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    Youth/Children
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Ask A Pastor


Thoughts for the Journey

Q: How can God command believers to “praise the Lord” even in difficult times? Do we just ignore the pain and tears? Is suffering actually good?  This all sounds so unrealistic.

A: Psalm 34 is a great place to look for answers to these baffling questions because it points us to a wonderful and confusing reality.  Affliction for the righteous is not fatal, but rather it can be a means to find deep and satisfying joy.  On the other hand, affliction is devastating for the “wicked.”  How does it work both ways? 

This Psalm calls us to praise the Lord “at all times.”  There is no time when we are not to praise and give thanks to the Lord.  But then in verse 4 and following we are presented with a dilemma. The context of praising Him is sorrow and hardship.  The Psalmist speaks of being heartbroken, of being in fear and trouble, and being afflicted.  And to make matters worse, those troubles are partially self-inflicted.  Then he goes even further.  In that context of affliction we are invited to “taste” the goodness of the Lord. 

Why the invitation to “taste” His goodness?  When we taste it, we experience it.  It becomes a part of us.  To illustrate this, Jonathan Edwards talks about the wonder and glory of honey.  We can be told about it.  We can even study its properties, beholding its golden glow.  Yet, the glory of honey is only experienced fully when we put it on our tongue and savor the delight it gives.  It cannot be described adequately.  It must be tasted.

So how do we “taste and see that the Lord is good” in our place of fear and affliction?  Look at the last verse.  “The Lord redeems the life of His servants.”  Redeeming is buying back.  Redeeming is a renewing act.  Redemption takes something that appears to be awful and disgusting, and turns it into something that is wonderfully “sweet.”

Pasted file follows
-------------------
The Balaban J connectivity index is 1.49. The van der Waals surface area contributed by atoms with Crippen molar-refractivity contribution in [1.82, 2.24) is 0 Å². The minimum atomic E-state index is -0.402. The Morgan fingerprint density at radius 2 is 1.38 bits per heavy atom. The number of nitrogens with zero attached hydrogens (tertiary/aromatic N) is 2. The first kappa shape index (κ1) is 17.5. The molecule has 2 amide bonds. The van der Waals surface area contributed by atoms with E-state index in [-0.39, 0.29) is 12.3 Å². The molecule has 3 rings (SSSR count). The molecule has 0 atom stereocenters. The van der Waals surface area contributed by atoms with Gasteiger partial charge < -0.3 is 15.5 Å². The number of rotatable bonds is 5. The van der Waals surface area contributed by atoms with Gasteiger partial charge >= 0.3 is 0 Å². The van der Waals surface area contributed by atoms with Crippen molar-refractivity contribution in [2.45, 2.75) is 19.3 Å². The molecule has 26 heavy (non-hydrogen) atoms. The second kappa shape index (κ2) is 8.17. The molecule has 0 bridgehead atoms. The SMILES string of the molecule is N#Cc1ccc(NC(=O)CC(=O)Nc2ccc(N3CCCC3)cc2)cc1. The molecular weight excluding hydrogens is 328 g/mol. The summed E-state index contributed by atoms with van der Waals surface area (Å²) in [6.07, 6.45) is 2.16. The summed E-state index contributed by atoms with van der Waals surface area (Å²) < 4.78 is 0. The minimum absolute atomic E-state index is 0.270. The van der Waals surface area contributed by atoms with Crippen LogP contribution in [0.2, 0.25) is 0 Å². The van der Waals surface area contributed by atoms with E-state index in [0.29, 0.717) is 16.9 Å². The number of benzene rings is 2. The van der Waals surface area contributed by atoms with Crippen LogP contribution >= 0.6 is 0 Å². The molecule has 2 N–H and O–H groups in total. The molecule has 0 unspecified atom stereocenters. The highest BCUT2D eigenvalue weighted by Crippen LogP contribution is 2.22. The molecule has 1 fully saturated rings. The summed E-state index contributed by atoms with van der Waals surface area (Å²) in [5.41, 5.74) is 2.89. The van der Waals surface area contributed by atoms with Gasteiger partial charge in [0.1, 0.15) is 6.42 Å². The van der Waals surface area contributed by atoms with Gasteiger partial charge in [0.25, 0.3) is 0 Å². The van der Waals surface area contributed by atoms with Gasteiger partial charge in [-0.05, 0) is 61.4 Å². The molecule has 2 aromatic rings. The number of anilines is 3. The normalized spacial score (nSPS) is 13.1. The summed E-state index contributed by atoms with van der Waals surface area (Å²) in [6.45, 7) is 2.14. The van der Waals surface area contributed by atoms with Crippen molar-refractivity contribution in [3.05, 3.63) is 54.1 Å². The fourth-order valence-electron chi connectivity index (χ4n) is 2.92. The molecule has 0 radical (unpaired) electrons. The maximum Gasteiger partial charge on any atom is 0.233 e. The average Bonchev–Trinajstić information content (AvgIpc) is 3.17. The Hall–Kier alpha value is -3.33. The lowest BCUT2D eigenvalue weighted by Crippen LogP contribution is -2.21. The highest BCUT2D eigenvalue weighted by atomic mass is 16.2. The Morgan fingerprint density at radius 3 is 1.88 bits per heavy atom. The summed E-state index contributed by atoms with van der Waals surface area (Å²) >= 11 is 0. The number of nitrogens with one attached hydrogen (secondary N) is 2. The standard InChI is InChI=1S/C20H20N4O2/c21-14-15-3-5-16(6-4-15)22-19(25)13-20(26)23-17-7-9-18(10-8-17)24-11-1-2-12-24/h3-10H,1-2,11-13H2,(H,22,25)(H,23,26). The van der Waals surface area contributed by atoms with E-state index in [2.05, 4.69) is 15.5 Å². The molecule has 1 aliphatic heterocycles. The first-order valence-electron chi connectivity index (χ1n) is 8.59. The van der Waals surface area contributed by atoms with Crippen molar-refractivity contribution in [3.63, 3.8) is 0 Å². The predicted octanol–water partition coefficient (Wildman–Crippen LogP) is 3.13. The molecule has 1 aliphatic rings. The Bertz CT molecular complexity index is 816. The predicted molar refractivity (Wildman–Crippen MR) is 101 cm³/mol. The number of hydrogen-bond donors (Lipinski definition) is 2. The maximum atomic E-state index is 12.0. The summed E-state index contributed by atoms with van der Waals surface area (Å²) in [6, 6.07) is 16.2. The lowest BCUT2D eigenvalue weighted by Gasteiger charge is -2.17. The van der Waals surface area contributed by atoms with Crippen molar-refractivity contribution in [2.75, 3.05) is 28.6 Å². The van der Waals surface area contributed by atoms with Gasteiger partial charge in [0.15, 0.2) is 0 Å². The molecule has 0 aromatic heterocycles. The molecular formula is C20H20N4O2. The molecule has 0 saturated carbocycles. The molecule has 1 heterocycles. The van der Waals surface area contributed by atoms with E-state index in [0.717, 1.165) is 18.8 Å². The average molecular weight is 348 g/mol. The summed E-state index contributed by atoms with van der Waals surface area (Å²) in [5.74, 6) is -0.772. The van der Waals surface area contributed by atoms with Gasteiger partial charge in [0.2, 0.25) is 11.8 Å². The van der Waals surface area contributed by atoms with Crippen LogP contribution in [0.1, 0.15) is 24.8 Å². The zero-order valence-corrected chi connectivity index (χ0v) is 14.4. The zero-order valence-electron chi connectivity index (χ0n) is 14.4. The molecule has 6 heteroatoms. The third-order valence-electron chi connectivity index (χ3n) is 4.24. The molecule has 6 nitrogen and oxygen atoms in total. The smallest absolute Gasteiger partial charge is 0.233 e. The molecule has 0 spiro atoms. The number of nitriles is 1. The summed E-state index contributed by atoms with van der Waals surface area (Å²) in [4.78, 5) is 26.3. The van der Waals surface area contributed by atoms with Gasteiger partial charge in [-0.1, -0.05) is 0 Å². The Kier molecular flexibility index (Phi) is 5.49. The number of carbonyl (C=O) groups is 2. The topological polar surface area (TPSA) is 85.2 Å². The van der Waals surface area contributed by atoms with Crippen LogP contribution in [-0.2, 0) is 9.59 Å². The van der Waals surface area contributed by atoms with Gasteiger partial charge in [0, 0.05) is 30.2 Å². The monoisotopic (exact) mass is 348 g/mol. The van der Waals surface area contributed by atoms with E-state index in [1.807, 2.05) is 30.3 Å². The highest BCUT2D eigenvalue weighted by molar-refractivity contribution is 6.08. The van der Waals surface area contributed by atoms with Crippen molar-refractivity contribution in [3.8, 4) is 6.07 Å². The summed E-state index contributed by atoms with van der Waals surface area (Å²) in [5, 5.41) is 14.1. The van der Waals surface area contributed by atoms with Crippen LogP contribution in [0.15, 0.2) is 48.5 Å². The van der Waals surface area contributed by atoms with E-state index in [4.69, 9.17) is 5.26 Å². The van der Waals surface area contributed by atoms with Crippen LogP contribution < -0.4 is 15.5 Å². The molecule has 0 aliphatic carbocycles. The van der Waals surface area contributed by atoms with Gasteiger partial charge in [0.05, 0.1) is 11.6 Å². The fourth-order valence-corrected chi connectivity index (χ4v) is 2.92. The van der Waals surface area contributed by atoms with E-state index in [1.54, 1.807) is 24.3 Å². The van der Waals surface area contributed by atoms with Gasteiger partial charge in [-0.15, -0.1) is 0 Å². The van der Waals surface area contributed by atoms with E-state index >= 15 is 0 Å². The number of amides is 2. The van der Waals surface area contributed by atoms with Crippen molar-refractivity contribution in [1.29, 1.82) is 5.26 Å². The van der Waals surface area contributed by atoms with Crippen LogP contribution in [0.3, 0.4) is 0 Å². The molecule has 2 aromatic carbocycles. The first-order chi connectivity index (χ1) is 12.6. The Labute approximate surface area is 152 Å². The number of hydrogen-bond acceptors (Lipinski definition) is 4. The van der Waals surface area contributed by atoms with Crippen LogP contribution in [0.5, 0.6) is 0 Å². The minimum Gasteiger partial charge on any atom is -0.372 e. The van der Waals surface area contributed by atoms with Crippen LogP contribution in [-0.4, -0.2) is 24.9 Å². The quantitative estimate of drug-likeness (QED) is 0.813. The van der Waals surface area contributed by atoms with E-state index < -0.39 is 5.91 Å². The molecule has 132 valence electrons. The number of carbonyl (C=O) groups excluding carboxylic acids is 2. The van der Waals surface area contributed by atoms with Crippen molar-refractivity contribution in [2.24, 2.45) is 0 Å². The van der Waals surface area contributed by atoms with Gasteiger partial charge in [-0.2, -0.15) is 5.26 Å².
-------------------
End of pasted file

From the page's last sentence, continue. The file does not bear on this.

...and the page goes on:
I experienced a tragedy in my family a few years ago that was not only excruciatingly painful but also had no end in sight.  I was powerless to change it.  This pain would become the “new normal.”  What made it worse was my angry response to the pain.  Yet, as I look back, I can see more of what the Lord had in store for me, and from this angle, I like it.  As a result of that pain, even in what I created, I have tasted a depth His goodness in ways I had not known before.  I would not wish the circumstances on anyone, and would never want to repeat it, but that blackness has been turned into glorious light.

This is what the Lord does with our affliction.  Affliction is not good in itself.  It is a result of sin and the curse.  There was no affliction in Eden, nor will there be in the New Jerusalem.  Yet, the Lord takes what the world defines as tragedy and turns it into something priceless.  We can praise the Lord not because of prosperity in the moment, but we most certainly can in the process of moving towards a greater good.  This means my affliction has meaning and purpose.  It is redemptive.  My loving Father is buying back that pain and using it to transform me from the arrogant self-determining individual that I am into the glorious son He designed and determined me to be.  That is truly sweet.

Sadly, for the wicked it is different.  Affliction offers no sweetness, only devastation.  The wicked have only this life, this world, and whatever happiness they experience is only found here.  Therefore, affliction is the mortal enemy of happiness.  It must either be avoided or ignored. 

Not so for us in Christ.  We now know more fully what the Psalmist only saw from a distance. We know that a Redeemer suffered for us.  “Affliction will slay the wicked” (verse 21), but Christ was afflicted for us!  He suffered that we might know prosperity.  Now, having known affliction, because He was also raised to new life, He is a sure help for us, and He will redeem all of our pain that our joy in Him might be full.  Sweet!